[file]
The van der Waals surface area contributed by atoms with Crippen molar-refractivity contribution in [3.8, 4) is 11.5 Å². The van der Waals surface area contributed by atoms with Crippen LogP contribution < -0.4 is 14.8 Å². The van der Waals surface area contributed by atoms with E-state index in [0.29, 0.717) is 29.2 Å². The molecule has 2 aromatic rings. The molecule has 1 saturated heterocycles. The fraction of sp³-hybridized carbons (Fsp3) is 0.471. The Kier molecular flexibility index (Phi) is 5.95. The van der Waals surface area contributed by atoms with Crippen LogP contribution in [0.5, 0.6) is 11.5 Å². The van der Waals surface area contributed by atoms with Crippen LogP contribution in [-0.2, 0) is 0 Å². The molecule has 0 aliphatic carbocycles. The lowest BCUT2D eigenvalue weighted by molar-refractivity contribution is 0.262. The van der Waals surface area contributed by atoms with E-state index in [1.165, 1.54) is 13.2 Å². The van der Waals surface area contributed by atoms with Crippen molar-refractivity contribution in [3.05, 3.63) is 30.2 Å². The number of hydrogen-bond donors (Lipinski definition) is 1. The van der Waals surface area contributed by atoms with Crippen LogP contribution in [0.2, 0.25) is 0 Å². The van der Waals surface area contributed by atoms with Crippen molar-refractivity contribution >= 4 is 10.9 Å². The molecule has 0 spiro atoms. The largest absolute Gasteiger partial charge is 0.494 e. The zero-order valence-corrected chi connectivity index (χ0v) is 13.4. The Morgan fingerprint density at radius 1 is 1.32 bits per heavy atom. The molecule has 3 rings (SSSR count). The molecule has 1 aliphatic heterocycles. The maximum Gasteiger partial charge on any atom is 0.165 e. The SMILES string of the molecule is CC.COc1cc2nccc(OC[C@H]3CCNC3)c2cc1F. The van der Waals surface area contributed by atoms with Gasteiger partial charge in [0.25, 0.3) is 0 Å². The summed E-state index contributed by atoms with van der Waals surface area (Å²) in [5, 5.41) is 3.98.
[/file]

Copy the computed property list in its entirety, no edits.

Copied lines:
The van der Waals surface area contributed by atoms with Crippen molar-refractivity contribution in [3.8, 4) is 11.5 Å². The van der Waals surface area contributed by atoms with Crippen LogP contribution < -0.4 is 14.8 Å². The van der Waals surface area contributed by atoms with E-state index in [0.29, 0.717) is 29.2 Å². The molecule has 2 aromatic rings. The molecule has 1 saturated heterocycles. The fraction of sp³-hybridized carbons (Fsp3) is 0.471. The Kier molecular flexibility index (Phi) is 5.95. The van der Waals surface area contributed by atoms with Crippen LogP contribution in [0.5, 0.6) is 11.5 Å². The van der Waals surface area contributed by atoms with Crippen LogP contribution in [-0.2, 0) is 0 Å². The molecule has 0 aliphatic carbocycles. The lowest BCUT2D eigenvalue weighted by molar-refractivity contribution is 0.262. The van der Waals surface area contributed by atoms with E-state index in [1.165, 1.54) is 13.2 Å². The van der Waals surface area contributed by atoms with Crippen molar-refractivity contribution in [3.05, 3.63) is 30.2 Å². The number of hydrogen-bond donors (Lipinski definition) is 1. The van der Waals surface area contributed by atoms with Crippen LogP contribution in [0.2, 0.25) is 0 Å². The van der Waals surface area contributed by atoms with Crippen molar-refractivity contribution >= 4 is 10.9 Å². The molecule has 0 spiro atoms. The largest absolute Gasteiger partial charge is 0.494 e. The zero-order valence-corrected chi connectivity index (χ0v) is 13.4. The Morgan fingerprint density at radius 1 is 1.32 bits per heavy atom. The molecule has 3 rings (SSSR count). The molecule has 1 aliphatic heterocycles. The maximum Gasteiger partial charge on any atom is 0.165 e. The SMILES string of the molecule is CC.COc1cc2nccc(OC[C@H]3CCNC3)c2cc1F. The van der Waals surface area contributed by atoms with Gasteiger partial charge in [0.25, 0.3) is 0 Å². The summed E-state index contributed by atoms with van der Waals surface area (Å²) in [5, 5.41) is 3.98.